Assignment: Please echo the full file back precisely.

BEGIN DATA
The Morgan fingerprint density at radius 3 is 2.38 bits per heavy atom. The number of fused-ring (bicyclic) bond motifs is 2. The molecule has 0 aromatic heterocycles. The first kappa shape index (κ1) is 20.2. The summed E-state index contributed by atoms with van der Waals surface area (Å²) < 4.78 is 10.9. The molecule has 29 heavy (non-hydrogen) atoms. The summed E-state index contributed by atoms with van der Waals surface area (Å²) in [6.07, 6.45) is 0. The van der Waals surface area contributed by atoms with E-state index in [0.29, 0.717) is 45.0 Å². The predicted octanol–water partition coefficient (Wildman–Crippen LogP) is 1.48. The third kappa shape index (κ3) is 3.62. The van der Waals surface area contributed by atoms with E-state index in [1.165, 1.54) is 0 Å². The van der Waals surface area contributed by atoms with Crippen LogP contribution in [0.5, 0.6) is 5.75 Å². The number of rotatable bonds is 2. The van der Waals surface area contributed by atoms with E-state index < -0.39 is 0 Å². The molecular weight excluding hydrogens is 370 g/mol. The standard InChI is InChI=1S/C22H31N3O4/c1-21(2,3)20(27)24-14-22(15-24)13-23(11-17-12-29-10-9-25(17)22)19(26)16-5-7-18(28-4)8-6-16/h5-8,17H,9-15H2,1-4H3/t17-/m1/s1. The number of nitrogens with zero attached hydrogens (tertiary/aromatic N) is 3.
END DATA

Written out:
The Morgan fingerprint density at radius 3 is 2.38 bits per heavy atom. The number of fused-ring (bicyclic) bond motifs is 2. The molecule has 0 aromatic heterocycles. The first kappa shape index (κ1) is 20.2. The summed E-state index contributed by atoms with van der Waals surface area (Å²) < 4.78 is 10.9. The molecule has 29 heavy (non-hydrogen) atoms. The summed E-state index contributed by atoms with van der Waals surface area (Å²) in [6.07, 6.45) is 0. The van der Waals surface area contributed by atoms with E-state index in [0.29, 0.717) is 45.0 Å². The predicted octanol–water partition coefficient (Wildman–Crippen LogP) is 1.48. The third kappa shape index (κ3) is 3.62. The van der Waals surface area contributed by atoms with E-state index in [1.165, 1.54) is 0 Å². The van der Waals surface area contributed by atoms with Crippen LogP contribution in [0.5, 0.6) is 5.75 Å². The number of rotatable bonds is 2. The van der Waals surface area contributed by atoms with E-state index < -0.39 is 0 Å². The molecular weight excluding hydrogens is 370 g/mol. The standard InChI is InChI=1S/C22H31N3O4/c1-21(2,3)20(27)24-14-22(15-24)13-23(11-17-12-29-10-9-25(17)22)19(26)16-5-7-18(28-4)8-6-16/h5-8,17H,9-15H2,1-4H3/t17-/m1/s1. The number of nitrogens with zero attached hydrogens (tertiary/aromatic N) is 3.